Updated July 25, 2023
Differences Between Capital Lease vs Operating Lease
A lease is a contractual agreement between the lessor (owner of the asset) and the lessee (rents the asset). In this contract, the lessor gives the right to use a property for a particular period, and in return, the lessee gives a series of lease payments. Two types of lease are mainly involved: capital lease and operating lease. A capital lease is also called a finance lease. Lessor can be any entity, company, independent body, bank, or institution. A lessee can be anything from transportation, Real Estate, Agriculture, Construction, etc.
For a lease to be classified as a capital lease in U.S. GAAP, any of the four conditions must be satisfied:
- The present value of the lease payment must be equal to or greater than the asset’s fair market value. i.e., Whatever payments we were supposed to make in the tenure, if we compare its present value with the market value, if P.V (lease)> or = M.V of asset, classify it as a capital lease. Suppose the property’s Market Value is 100 and the payments are made for 25 years, getting P. V of all the payments is 110. Here it is greater so classified as a capital lease.
- The lease term is greater than or equal to 75%of the useful life asset. In our example, tenure is 25 years, and suppose the useful life of the property is 20 years. So, 75% (20) = 15 years, which satisfies the condition classified as a capital lease.
- A transfer of ownership at the end of the tenure.
- An option to purchase the asset at a discounted price at the end of the tenure. For IFRS, there is one more criterion to evaluate it as a capital lease.
- Only the lessee can utilize the asset without any major changes in the lease assets.
Before starting with the differences, just think of a capital lease as owning property and an operating lease as just renting the property. Let us understand the difference between the two leases with the same example.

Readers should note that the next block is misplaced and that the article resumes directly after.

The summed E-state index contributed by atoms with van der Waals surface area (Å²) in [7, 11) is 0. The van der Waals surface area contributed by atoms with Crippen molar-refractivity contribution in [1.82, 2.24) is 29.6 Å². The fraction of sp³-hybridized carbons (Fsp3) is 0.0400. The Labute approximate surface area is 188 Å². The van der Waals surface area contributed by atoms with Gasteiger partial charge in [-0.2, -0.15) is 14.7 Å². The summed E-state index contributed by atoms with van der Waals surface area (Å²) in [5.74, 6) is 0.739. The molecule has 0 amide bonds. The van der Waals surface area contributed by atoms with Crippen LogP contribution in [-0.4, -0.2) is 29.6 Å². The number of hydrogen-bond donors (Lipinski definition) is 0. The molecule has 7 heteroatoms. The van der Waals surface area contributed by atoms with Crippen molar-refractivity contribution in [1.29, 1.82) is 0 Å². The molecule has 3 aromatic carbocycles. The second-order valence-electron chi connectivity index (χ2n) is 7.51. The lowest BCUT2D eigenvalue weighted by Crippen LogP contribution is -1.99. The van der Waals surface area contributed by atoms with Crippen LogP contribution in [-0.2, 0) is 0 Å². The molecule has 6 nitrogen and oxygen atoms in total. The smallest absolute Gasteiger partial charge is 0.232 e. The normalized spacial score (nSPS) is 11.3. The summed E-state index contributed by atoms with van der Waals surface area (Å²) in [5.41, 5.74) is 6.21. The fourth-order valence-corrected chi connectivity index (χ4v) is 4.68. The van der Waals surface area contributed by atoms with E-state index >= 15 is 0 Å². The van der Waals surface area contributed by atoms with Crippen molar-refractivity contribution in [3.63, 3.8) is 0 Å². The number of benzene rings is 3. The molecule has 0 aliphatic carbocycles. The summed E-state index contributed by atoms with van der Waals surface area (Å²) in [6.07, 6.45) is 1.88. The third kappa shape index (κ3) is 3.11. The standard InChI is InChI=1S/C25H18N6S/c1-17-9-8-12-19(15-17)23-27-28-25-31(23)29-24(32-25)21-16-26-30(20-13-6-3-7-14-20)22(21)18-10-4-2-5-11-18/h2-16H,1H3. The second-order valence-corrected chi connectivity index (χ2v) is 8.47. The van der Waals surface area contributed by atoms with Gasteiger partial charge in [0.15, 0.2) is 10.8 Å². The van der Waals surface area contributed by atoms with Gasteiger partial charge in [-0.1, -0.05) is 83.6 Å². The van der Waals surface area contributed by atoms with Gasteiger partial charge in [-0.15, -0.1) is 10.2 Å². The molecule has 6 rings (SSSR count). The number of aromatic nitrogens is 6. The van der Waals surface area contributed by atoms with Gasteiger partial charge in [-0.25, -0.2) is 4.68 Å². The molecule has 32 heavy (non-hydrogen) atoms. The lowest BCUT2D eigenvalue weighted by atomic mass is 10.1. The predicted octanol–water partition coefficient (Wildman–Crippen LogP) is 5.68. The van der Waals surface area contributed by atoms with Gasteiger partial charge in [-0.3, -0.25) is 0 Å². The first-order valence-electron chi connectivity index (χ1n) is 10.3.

Head To Head Comparison Between Capital Lease vs Operating Lease (Infographics)
Below is the Top 7 difference between Capital Lease vs Operating Lease:
Key Differences Between Capital Lease vs Operating Lease
Let us discuss some of the major key differences between Capital Lease and Operating Lease:
- Risk and returns related to the asset ownership are transferred to the lessee in a capital lease. In an operating lease, the risk and rewards related to the asset ownership remain with the lessor.
- While taking the same example as above, we depreciate the asset in our balance sheet, i.e., the property we own is depreciated over time. Due to the depreciation of the capital lease, the taxable income reduces. However, renting a property is not depreciated over the period.
- Accounting treatment for both types of lease varies from to lessee or lessor. The Operating lease is treated as an expense in the income statement. An asset is not transferred and lent to the lessee. There is no balance sheet entry in the case of an operating lease. No depreciation for the asset. In a capital lease, there is a transfer of ownership of an asset to the lessee’s account. The lease Is thus treated as a loan and the payments (Interest amount) as expenses in the income statement. An asset is recorded in the Balance Sheet. The present value of an asset is taken in the balance sheet and is depreciated over the period.